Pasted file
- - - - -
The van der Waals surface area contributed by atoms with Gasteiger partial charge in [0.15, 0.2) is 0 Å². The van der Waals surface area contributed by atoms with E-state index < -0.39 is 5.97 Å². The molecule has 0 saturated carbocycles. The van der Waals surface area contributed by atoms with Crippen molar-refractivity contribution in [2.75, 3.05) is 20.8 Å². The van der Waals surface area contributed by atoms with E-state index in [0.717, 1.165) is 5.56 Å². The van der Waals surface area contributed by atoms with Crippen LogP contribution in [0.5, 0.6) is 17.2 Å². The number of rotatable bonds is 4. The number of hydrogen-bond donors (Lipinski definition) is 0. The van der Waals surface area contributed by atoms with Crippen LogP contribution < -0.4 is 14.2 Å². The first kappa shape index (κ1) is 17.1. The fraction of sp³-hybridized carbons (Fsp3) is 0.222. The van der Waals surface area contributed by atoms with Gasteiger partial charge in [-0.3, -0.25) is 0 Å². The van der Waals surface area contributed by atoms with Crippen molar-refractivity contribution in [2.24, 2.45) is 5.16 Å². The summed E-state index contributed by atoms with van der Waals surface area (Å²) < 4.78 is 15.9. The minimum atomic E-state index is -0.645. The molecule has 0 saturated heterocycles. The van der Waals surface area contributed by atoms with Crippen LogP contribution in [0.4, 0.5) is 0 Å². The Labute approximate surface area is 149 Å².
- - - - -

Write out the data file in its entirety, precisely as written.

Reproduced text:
The van der Waals surface area contributed by atoms with Gasteiger partial charge in [0.15, 0.2) is 0 Å². The van der Waals surface area contributed by atoms with E-state index < -0.39 is 5.97 Å². The molecule has 0 saturated carbocycles. The van der Waals surface area contributed by atoms with Crippen molar-refractivity contribution in [2.75, 3.05) is 20.8 Å². The van der Waals surface area contributed by atoms with E-state index in [0.717, 1.165) is 5.56 Å². The van der Waals surface area contributed by atoms with Crippen LogP contribution in [0.5, 0.6) is 17.2 Å². The number of rotatable bonds is 4. The number of hydrogen-bond donors (Lipinski definition) is 0. The van der Waals surface area contributed by atoms with Crippen LogP contribution < -0.4 is 14.2 Å². The first kappa shape index (κ1) is 17.1. The fraction of sp³-hybridized carbons (Fsp3) is 0.222. The van der Waals surface area contributed by atoms with Gasteiger partial charge in [-0.3, -0.25) is 0 Å². The van der Waals surface area contributed by atoms with Crippen molar-refractivity contribution in [2.24, 2.45) is 5.16 Å². The summed E-state index contributed by atoms with van der Waals surface area (Å²) < 4.78 is 15.9. The minimum atomic E-state index is -0.645. The molecule has 0 saturated heterocycles. The van der Waals surface area contributed by atoms with Crippen LogP contribution in [0.4, 0.5) is 0 Å². The Labute approximate surface area is 149 Å².